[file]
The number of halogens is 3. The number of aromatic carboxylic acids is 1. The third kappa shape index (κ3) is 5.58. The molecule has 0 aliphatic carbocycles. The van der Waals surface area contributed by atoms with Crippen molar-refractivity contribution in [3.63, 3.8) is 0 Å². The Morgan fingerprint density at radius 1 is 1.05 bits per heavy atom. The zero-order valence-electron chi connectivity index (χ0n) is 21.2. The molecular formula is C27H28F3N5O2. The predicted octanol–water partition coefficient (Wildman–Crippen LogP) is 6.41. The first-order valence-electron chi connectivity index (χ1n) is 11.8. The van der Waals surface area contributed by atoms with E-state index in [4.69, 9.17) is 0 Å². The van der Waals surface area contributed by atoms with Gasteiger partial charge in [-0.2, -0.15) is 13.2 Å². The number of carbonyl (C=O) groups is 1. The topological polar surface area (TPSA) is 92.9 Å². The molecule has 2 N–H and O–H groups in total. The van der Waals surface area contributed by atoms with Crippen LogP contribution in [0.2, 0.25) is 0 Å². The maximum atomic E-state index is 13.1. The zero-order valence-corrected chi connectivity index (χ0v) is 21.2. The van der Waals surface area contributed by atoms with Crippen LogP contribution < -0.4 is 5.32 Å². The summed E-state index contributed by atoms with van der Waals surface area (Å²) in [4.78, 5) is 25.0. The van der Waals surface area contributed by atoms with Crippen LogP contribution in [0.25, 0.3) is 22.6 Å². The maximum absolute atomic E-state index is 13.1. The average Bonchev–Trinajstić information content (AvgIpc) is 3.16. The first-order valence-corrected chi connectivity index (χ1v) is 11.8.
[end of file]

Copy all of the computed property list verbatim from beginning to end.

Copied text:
The number of halogens is 3. The number of aromatic carboxylic acids is 1. The third kappa shape index (κ3) is 5.58. The molecule has 0 aliphatic carbocycles. The van der Waals surface area contributed by atoms with Crippen molar-refractivity contribution in [3.63, 3.8) is 0 Å². The Morgan fingerprint density at radius 1 is 1.05 bits per heavy atom. The zero-order valence-electron chi connectivity index (χ0n) is 21.2. The molecular formula is C27H28F3N5O2. The predicted octanol–water partition coefficient (Wildman–Crippen LogP) is 6.41. The first-order valence-electron chi connectivity index (χ1n) is 11.8. The van der Waals surface area contributed by atoms with E-state index in [4.69, 9.17) is 0 Å². The van der Waals surface area contributed by atoms with Gasteiger partial charge in [-0.2, -0.15) is 13.2 Å². The number of carbonyl (C=O) groups is 1. The topological polar surface area (TPSA) is 92.9 Å². The molecule has 2 N–H and O–H groups in total. The van der Waals surface area contributed by atoms with Crippen LogP contribution in [0.2, 0.25) is 0 Å². The maximum atomic E-state index is 13.1. The zero-order valence-corrected chi connectivity index (χ0v) is 21.2. The van der Waals surface area contributed by atoms with Crippen LogP contribution < -0.4 is 5.32 Å². The summed E-state index contributed by atoms with van der Waals surface area (Å²) in [4.78, 5) is 25.0. The van der Waals surface area contributed by atoms with Crippen LogP contribution in [0.25, 0.3) is 22.6 Å². The maximum absolute atomic E-state index is 13.1. The average Bonchev–Trinajstić information content (AvgIpc) is 3.16. The first-order valence-corrected chi connectivity index (χ1v) is 11.8.